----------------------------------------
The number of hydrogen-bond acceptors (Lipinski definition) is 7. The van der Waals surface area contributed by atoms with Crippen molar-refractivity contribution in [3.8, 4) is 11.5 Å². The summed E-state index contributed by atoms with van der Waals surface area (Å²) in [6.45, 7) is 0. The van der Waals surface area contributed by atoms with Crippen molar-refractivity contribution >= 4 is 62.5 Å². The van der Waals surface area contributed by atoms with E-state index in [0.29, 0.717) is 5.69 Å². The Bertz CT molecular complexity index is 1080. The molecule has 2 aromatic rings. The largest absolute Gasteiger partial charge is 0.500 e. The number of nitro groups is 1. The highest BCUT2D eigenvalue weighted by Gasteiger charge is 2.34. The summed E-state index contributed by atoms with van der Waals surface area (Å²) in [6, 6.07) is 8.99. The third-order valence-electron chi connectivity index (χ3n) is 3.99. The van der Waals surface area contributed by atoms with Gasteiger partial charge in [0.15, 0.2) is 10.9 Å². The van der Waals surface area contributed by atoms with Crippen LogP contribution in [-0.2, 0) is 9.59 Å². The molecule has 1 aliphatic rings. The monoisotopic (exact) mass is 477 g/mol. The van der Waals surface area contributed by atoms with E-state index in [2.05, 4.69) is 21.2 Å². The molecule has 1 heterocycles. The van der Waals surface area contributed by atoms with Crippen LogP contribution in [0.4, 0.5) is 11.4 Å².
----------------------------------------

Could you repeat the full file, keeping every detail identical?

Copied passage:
The number of hydrogen-bond acceptors (Lipinski definition) is 7. The van der Waals surface area contributed by atoms with Crippen molar-refractivity contribution in [3.8, 4) is 11.5 Å². The summed E-state index contributed by atoms with van der Waals surface area (Å²) in [6.45, 7) is 0. The van der Waals surface area contributed by atoms with Crippen molar-refractivity contribution >= 4 is 62.5 Å². The van der Waals surface area contributed by atoms with E-state index in [0.29, 0.717) is 5.69 Å². The Bertz CT molecular complexity index is 1080. The molecule has 2 aromatic rings. The largest absolute Gasteiger partial charge is 0.500 e. The number of nitro groups is 1. The highest BCUT2D eigenvalue weighted by Gasteiger charge is 2.34. The summed E-state index contributed by atoms with van der Waals surface area (Å²) in [6, 6.07) is 8.99. The third-order valence-electron chi connectivity index (χ3n) is 3.99. The van der Waals surface area contributed by atoms with Gasteiger partial charge in [0.15, 0.2) is 10.9 Å². The van der Waals surface area contributed by atoms with Crippen LogP contribution in [-0.2, 0) is 9.59 Å². The molecule has 1 aliphatic rings. The monoisotopic (exact) mass is 477 g/mol. The van der Waals surface area contributed by atoms with E-state index in [2.05, 4.69) is 21.2 Å². The molecule has 1 heterocycles. The van der Waals surface area contributed by atoms with Crippen LogP contribution in [0.4, 0.5) is 11.4 Å².